The proposals on intellectual property (IP) rights in the draft India-United Kingdom Free Trade Agreement (FTA) will hurt the global supply of generic medicines, Doctors Without Borders (Médecins Sans Frontières or MSF) warned on Wednesday. In a press note, the international organisation said low medicine prices help save lives in vulnerable communities across the world but the intellectual property chapter of the India-U.K. FTA contains “harmful IP provisions”. The IP-related chapter, leaked on October 31, showed that the controversial provisions tabled by the U.K. to “tighten the screws on producing, supplying and exporting affordable generic medicines from India”.

“Given the disastrous consequences, this leaked IP chapter could have on the global supply of generic medicines, the U.K. government should withdraw it completely. India should stay vigilant and not allow barriers to affordable medicines to be written into FTA negotiations,” Leena Menghaney, South Asia head of MSF’s Access Campaign, said. 

U.K.-India trade talks continuing

In a “Fact Sheet”, MSF has argued that the demand for “harmonisation” of Indian patent law with the U.K.’s laws will lead to dilution of important provisions in the Indian patent system that are necessary for manufacturing generic medicines and vaccines.

“Article E.10 of the leaked IP chapter stipulates that both parties “shall not” make patent opposition proceedings available BEFORE the grant of a patent. In effect, this provision applies only to India as the U.K. does not have a pre-grant opposition system – this goes directly against the current Indian patent law, which allows patent opposition proceedings both before and after the grant of a patent,” the MSF said in its observations on the IP provisions.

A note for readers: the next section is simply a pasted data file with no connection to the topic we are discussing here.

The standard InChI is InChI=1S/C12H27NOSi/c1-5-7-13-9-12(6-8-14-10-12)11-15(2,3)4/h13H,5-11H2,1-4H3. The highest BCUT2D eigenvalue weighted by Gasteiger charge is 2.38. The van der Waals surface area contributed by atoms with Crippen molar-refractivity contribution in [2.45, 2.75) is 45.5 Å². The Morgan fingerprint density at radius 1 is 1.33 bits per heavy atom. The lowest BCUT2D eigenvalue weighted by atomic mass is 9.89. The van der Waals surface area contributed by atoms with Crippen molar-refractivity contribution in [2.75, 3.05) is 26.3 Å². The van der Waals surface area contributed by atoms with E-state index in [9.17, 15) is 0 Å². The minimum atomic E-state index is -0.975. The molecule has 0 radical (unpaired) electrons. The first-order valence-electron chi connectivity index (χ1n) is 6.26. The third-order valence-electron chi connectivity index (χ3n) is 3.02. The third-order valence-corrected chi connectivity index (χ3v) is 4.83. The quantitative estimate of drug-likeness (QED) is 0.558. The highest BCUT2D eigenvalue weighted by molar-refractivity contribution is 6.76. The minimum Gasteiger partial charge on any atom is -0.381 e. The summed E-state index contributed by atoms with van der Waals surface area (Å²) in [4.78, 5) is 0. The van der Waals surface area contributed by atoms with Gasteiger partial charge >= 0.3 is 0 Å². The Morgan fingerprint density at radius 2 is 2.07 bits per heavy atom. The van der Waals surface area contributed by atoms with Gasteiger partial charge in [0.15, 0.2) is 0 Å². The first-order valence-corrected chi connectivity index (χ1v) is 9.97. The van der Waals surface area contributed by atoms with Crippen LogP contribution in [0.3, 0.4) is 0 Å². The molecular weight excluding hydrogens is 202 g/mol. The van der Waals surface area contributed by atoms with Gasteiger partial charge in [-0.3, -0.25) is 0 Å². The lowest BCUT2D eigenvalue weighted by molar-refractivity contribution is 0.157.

MSF pointed out that under the proposals from the U.K., even treatment providers could be subjected to legal actions for prescribing generic medicines for which India is one of the largest manufacturing hubs. MSF said that the IP provisions brought up by the U.K. opened up possibilities for “excessive enforcement” that are likely to create difficulties for both Indian pharmaceutical companies as well as the legal set-up. 

MSF highlighted that another problematic provision is Article J.11 of the leaked IP chapter. Under this provision, Customs officials could block legitimate medicines from leaving India for other developing countries if a multinational pharmaceutical corporation was to claim that their patents were being infringed upon by the Indian product. “Furthermore, Article J.5 and J.7 prescribe how courts should adjudicate IP disputes, which could impact [Indian] judicial discretion,” MSF said.

A British government spokesperson said they would not comment on the “alleged leaks” and will only sign “a deal that is fair, reciprocal, and ultimately in the best interests of the British people and the economy”.

“The U.K. and India are negotiating an ambitious Free Trade Agreement that will boost our current trading relationship, already worth more than ₤24 billion last year,” the spokesperson told The Hindu.

     Advantages-Disadvantage of being a doctor

     25 factors- why health care is expensive

REEL Heroes Vs Real Heroes

 21 occupational risks to doctors and nurses

Covid paradox: salary cut for doctors other paid at home